3. We can take action. Do something to put things back on track OR choose to stop. If it is worthwhile take the point of view that success or failure is up to you and take action accordingly. On the other hand, letting something that isn’t working continue on because no one wants to admit it is not working is exhausting for the people involved and potentially damaging to the organization. Choosing to end something or offering an alternative way to accomplish the same goal can be very empowering.

Our willingness to provide leadership to any program can make the difference in whether or not it will succeed. It does not matter whether we are “in charge” or not. Our leadership still matters.


Look around you. Are you part of a program that is not living up to its promise? If so, what are you going to do now?

As for me, I have not given up on #followfriday. As a start I am going to stop just listing names and start making meaningful recommendations once again.


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Much has been written about flow and being in the present moment. I have read a ton of it, searching for keys to experiencing more flow in my life and work. I can work so hard at times that I exhaust myself in the process. There have also been too many times in my life when I have worked like crazy and not been particularly satisfied with the outcome or the journey. Does this sound familiar? When I look around at my family, friends and clients I know I am not alone in those experiences. Of course we have all had times of flow as well. However, it can be challenging to find your way back once you get off track.

When Christine Comaford asked us, a group of highly motivated entrepreneurs, this question, I had one of those “aha” moments. It is such a simple yet potent question. It is a simple context for observing your experience in any given moment. What makes it potent is that it also gives us a very clear choice that we can make to shift our experience immediately.

Take a moment and think about these two words. I am not asking “what do they mean?”, but rather “what do they feel like?”.

While both words imply moving forward, each provokes a very distinct experience. If you have ever watched a world class dancer or athlete they make their execution of extraordinary skills seem effortless to us as the observer. They are not trying to get to the end of the performance or the game. They are focused on executing flawlessly in each and every moment. Runners are taught to relax into their stride rather than to push themselves to the finish line. It actually conserves precious energy. Champions, while their eye is in the prize, learn to stride in their execution. If you want to be a champion in whatever you do or even just enjoy the journey more I suggest you learn to stride more and strive less.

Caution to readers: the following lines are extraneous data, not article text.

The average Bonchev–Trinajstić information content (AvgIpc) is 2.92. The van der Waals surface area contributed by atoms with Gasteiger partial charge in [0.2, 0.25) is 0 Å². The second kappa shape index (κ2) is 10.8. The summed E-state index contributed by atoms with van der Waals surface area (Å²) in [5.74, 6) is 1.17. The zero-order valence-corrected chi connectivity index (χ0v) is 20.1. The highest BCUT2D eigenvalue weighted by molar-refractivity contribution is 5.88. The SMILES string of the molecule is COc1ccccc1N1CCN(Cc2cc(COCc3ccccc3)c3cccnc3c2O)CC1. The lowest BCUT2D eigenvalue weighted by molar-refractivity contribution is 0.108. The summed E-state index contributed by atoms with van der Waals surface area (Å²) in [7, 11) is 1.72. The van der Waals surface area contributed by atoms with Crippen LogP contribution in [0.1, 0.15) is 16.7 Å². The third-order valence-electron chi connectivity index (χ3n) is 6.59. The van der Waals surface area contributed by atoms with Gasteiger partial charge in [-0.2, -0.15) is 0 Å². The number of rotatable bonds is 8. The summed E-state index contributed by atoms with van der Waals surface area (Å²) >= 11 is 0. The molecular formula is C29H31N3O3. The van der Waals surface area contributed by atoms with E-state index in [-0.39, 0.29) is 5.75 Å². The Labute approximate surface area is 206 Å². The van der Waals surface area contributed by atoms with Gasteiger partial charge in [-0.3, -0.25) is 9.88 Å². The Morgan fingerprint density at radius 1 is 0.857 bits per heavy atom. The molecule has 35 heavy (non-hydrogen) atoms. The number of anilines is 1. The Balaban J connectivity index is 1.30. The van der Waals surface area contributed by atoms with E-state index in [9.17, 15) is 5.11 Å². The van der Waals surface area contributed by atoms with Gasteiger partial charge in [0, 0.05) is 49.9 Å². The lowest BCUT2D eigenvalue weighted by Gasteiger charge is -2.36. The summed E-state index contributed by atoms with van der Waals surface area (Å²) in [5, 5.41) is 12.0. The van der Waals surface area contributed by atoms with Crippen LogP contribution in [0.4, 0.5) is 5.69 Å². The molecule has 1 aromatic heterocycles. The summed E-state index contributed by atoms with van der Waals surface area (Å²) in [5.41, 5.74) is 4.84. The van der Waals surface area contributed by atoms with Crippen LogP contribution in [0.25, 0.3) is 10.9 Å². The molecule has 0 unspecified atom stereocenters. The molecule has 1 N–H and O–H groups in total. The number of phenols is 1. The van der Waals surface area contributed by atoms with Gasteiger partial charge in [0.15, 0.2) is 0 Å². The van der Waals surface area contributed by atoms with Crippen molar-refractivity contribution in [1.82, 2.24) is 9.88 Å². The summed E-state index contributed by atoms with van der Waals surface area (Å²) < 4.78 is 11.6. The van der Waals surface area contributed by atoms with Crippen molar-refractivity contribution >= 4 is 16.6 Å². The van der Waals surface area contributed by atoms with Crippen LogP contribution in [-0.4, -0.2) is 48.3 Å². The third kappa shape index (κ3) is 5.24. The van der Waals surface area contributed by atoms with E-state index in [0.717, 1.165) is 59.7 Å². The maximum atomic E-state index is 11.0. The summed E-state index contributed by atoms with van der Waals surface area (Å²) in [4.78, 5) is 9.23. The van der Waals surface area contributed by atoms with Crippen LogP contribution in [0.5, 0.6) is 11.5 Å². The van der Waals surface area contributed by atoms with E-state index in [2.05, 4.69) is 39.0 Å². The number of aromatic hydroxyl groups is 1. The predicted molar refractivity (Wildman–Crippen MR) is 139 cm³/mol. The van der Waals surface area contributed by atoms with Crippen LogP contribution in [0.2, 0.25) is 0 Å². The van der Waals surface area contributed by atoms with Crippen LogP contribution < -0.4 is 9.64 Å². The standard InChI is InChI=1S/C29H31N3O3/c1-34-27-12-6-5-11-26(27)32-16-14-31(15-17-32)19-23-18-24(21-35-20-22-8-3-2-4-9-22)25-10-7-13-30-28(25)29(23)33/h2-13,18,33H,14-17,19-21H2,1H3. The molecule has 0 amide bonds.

In our society, particularly our business culture, there is a lot of attention on achievement. People are striving to be the best and to do their best. And there is certainly nothing wrong with either. Some of us even thrive on the adrenaline rush that often comes along with the drive to succeed. Yet the way we go about achieving anything can either fuel us or leave us exhausted and/or unsatisfied. We can spend too much time thinking and worrying about the future that we forget to be present in the only moment we have, right now. We can work really hard trying to do everything and go as fast as possible only to end up exhausted. We can get so caught up in all we have to do that we miss the moments in our lives that are truly the most precious. Perhaps the most surprising cost of all is that we can achieve extraordinary things and be left feeling unsatisfied, like it is somehow not enough or that we haven’t gotten “there” yet.


The simple answer is we know it when we feel it. So at best I can attempt to describe the feeling from my own point of view. Nonetheless I’ll give it a shot. I invite you to answer this question in your comments as well.

My first thought is that striding is like flow – that experience when everything just seems to be clicking. We lose track of time. It takes effort, yet feels effortless. We feel inspired and often make remarkable progress. And when we step away from what we are doing, we have this intense level of satisfaction knowing we just did some of our best work.

My second thought is that perhaps the difference between striving and striding can be the difference between working hard and working smart. Chances are if you are working at a frenetic pace, feeling pressured and stressed out you are striving.


A final note of thanks… A few weekends ago I participated in a workshop called the Business Acceleration Intensive with Christine Comaford of Mighty Ventures. I want to thank Christine, Paul Keetch and the participants in BAI for sharing your wisdom, your inspiration and for your incredible support. Somehow I think I will be striding a lot more knowing I have all of you in my corner.

If you want to experience Christine’s coaching I suggest you go to http://www.AskChristine.com and register for her next free teleseminar. If you do I highly recommend you submit a question.